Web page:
West End Settlement
427 7th Avenue
Rock Island's 100 Most Significant Unprotected Structures, 2009; Rock Island Landmark, 2011; Ten Most Endangered Historic Places in Illinois, 2011
Significance StatementSettlement house for the poor established by Susanne Denkmann Hauberg
Architect / Builder
Stauduhar, George P., Architect
Thanks to local philanthropist Susanne Denkmann, the wealthy daughter of lumber entrepreneur Frederick Denkmann, Rock Island had the West End Settlement, its own version of Chicago’s Hull House. Miss Denkmann, born in 1872, attended the National Kindergarten College in Chicago and later went to New York where she learned of the work of settlements. In an era before social work was considered a legitimate government function, settlements provided many services to the poorest residents.
Architect and Architecture
The new West End Settlement was built on 7th Avenue at 5th Street. It was finished in July 1909, but its work began a year earlier when the lower level was completed. Throughout the years, the building is surprisingly unchanged. It is believed to be the work of local architect George Stauduhar. Plans for a West End Settlement are included in his archives at the University of Illinois. It was called Mission style in early news articles, but it is also influenced by the Prairie style as well as Arts and Crafts. These three styles share many similarities as they evolved concurrently in the early 20th Century.
The building is strikingly horizontal in emphasis, with heavy stone walls on its first floor. The double width windowsills set into the brick above carry out the horizontal feeling. Simple, but very large, brackets support the wide-eaves of the hipped roof. Wide eaves shelter the many gabled dormers as well. Inside, the ground floor had a gym, a kindergarten room, furnace room, and a bathhouse with two tubs, two showers and a dressing room. The second floor had an assembly room that seated 300 as well as two classrooms, a clothing room, office and an apartment for the Barker family, who managed the Settlement. The third floor attic area contained a fully equipped domestic science room, including “glass topped” – probably porcelain -- tables, gas burners, a “well-filled fruit closet” as well as a small dining room so clients could learn proper table setting.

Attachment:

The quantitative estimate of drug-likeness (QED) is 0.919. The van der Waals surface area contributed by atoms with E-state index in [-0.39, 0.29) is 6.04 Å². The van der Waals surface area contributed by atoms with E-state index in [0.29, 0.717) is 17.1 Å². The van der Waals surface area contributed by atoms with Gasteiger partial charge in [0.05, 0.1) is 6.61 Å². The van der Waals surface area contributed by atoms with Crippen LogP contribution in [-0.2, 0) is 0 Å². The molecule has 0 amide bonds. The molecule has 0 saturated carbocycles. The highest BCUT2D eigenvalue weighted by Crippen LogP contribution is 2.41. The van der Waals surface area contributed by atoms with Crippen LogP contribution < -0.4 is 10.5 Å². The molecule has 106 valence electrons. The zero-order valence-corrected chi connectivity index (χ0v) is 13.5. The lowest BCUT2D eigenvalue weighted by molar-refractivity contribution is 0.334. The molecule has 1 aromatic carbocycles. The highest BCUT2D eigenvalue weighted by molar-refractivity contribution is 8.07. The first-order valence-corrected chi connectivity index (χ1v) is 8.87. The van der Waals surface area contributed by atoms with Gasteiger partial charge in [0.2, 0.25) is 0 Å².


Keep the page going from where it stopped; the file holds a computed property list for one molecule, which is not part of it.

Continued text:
West End Settlement Functions
The building was staffed by six paid workers and many volunteers, often friends of Miss Denkmann. The Settlement taught cooking, “physical culture” including basketball, and sewing to girls. Mothers learned sewing as well. In addition to sports, boys could take cooking classes, and were reported superior to the girls in their skills. Men were offered a reading room in the Settlement library in a nearby home. Another nearby home was used as a day nursery. Religious education and gardening were available to all as was a large playground.
John Hauberg, who would soon wed Susanne Denkmann, was one of the volunteers. He started a fife and drum corps for boys, noting that many joined the program “dirty, ragged, ill smelling and undisciplined.” The Settlement’s bathing facilities included a towel, warm water, brushes and soap, and cost only two cents for those under 17.
An infant welfare station was established at the Settlement in 1914. Two years later 65 babies were coming regularly for free milk, weighing, and examination by the Visiting Nurses Association.
Changes in Ownership
In 1916, Miss Denkmann, now Mrs. Hauberg, built a separate home for the Barkers just south of the settlement. It was of structural tile covered with stucco in a Prairie style that complemented the Settlement architecture, but has since been demolished. Only seven years later, Mrs. Hauberg decided that conditions had improved so much that the West End Settlement was unnecessary. She decided to close the Settlement and stop the $9,000 annual support she had been providing. The Haubergs donated the Settlement building to the downtown YWCA, who planned to use it as an adjunct to their Third Avenue dormitory. In 1931, it was sold to the Belgian American Brotherhood (BAB), who remained there through the early 1980s. The BAB built a one-story masonry addition to the west for rolle bolle courts. Today the former West End Settlement is the home of Elite Temple 1265, an Elks group, and Esquire Lodge 1648.
Researched and written by Diane Oestreich for the Rock Island Preservation Society’s “Postcards from Home” series.